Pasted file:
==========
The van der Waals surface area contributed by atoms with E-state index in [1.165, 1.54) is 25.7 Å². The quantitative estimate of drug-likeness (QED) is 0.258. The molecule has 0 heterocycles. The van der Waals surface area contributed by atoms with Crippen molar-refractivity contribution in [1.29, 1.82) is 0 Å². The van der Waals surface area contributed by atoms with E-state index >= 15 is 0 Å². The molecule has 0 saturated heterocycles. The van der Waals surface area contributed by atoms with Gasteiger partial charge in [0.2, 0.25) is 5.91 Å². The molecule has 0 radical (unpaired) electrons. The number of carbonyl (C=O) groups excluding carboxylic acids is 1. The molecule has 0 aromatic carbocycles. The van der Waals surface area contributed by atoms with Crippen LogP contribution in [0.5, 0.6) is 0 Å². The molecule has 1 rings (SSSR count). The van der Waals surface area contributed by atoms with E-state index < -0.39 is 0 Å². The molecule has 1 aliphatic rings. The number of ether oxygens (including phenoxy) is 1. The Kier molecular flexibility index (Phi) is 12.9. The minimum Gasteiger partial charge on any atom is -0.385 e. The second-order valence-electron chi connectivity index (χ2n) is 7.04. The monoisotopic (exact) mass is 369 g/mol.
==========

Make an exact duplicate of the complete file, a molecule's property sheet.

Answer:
The van der Waals surface area contributed by atoms with E-state index in [1.165, 1.54) is 25.7 Å². The quantitative estimate of drug-likeness (QED) is 0.258. The molecule has 0 heterocycles. The van der Waals surface area contributed by atoms with Crippen molar-refractivity contribution in [1.29, 1.82) is 0 Å². The van der Waals surface area contributed by atoms with E-state index >= 15 is 0 Å². The molecule has 0 saturated heterocycles. The van der Waals surface area contributed by atoms with Gasteiger partial charge in [0.2, 0.25) is 5.91 Å². The molecule has 0 radical (unpaired) electrons. The number of carbonyl (C=O) groups excluding carboxylic acids is 1. The molecule has 0 aromatic carbocycles. The van der Waals surface area contributed by atoms with Crippen LogP contribution in [0.5, 0.6) is 0 Å². The molecule has 1 rings (SSSR count). The van der Waals surface area contributed by atoms with E-state index < -0.39 is 0 Å². The molecule has 1 aliphatic rings. The number of ether oxygens (including phenoxy) is 1. The Kier molecular flexibility index (Phi) is 12.9. The minimum Gasteiger partial charge on any atom is -0.385 e. The second-order valence-electron chi connectivity index (χ2n) is 7.04. The monoisotopic (exact) mass is 369 g/mol.